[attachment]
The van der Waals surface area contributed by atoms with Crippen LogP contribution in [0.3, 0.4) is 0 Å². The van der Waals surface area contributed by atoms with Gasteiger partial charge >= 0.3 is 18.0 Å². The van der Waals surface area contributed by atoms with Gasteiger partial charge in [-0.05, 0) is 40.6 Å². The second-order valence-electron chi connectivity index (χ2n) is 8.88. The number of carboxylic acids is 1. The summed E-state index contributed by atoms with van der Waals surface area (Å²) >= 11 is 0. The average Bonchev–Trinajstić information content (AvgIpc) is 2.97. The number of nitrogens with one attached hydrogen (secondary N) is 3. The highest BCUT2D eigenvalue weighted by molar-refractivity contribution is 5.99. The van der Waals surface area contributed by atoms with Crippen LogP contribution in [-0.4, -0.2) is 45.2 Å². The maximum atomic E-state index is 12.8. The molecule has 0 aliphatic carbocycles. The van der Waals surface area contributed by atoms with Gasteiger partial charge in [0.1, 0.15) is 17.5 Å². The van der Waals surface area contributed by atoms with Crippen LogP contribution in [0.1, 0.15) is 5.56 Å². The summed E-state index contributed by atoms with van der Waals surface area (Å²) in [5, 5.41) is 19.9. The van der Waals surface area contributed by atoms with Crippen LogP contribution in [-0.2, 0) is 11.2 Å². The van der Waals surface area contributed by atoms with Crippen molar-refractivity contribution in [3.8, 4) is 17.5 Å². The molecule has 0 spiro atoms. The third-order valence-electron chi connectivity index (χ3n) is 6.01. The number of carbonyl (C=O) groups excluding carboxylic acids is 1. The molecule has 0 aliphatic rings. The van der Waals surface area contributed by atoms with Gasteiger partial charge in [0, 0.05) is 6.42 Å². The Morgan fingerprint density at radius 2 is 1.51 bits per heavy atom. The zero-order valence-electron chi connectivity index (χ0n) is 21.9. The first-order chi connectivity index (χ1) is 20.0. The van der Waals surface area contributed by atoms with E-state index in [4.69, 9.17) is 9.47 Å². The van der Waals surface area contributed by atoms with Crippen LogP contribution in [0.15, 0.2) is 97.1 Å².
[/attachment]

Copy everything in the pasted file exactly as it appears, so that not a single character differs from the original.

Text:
The van der Waals surface area contributed by atoms with Crippen LogP contribution in [0.3, 0.4) is 0 Å². The van der Waals surface area contributed by atoms with Gasteiger partial charge >= 0.3 is 18.0 Å². The van der Waals surface area contributed by atoms with Gasteiger partial charge in [-0.05, 0) is 40.6 Å². The second-order valence-electron chi connectivity index (χ2n) is 8.88. The number of carboxylic acids is 1. The summed E-state index contributed by atoms with van der Waals surface area (Å²) >= 11 is 0. The average Bonchev–Trinajstić information content (AvgIpc) is 2.97. The number of nitrogens with one attached hydrogen (secondary N) is 3. The highest BCUT2D eigenvalue weighted by molar-refractivity contribution is 5.99. The van der Waals surface area contributed by atoms with Crippen LogP contribution in [-0.4, -0.2) is 45.2 Å². The maximum atomic E-state index is 12.8. The molecule has 0 aliphatic carbocycles. The van der Waals surface area contributed by atoms with Gasteiger partial charge in [0.1, 0.15) is 17.5 Å². The van der Waals surface area contributed by atoms with Crippen LogP contribution in [0.1, 0.15) is 5.56 Å². The summed E-state index contributed by atoms with van der Waals surface area (Å²) in [5, 5.41) is 19.9. The van der Waals surface area contributed by atoms with Crippen LogP contribution in [-0.2, 0) is 11.2 Å². The van der Waals surface area contributed by atoms with Crippen molar-refractivity contribution in [3.8, 4) is 17.5 Å². The molecule has 0 spiro atoms. The third-order valence-electron chi connectivity index (χ3n) is 6.01. The number of carbonyl (C=O) groups excluding carboxylic acids is 1. The molecule has 0 aliphatic rings. The van der Waals surface area contributed by atoms with Gasteiger partial charge in [0, 0.05) is 6.42 Å². The Morgan fingerprint density at radius 2 is 1.51 bits per heavy atom. The zero-order valence-electron chi connectivity index (χ0n) is 21.9. The first-order chi connectivity index (χ1) is 20.0. The van der Waals surface area contributed by atoms with E-state index in [4.69, 9.17) is 9.47 Å². The van der Waals surface area contributed by atoms with Crippen LogP contribution in [0.15, 0.2) is 97.1 Å².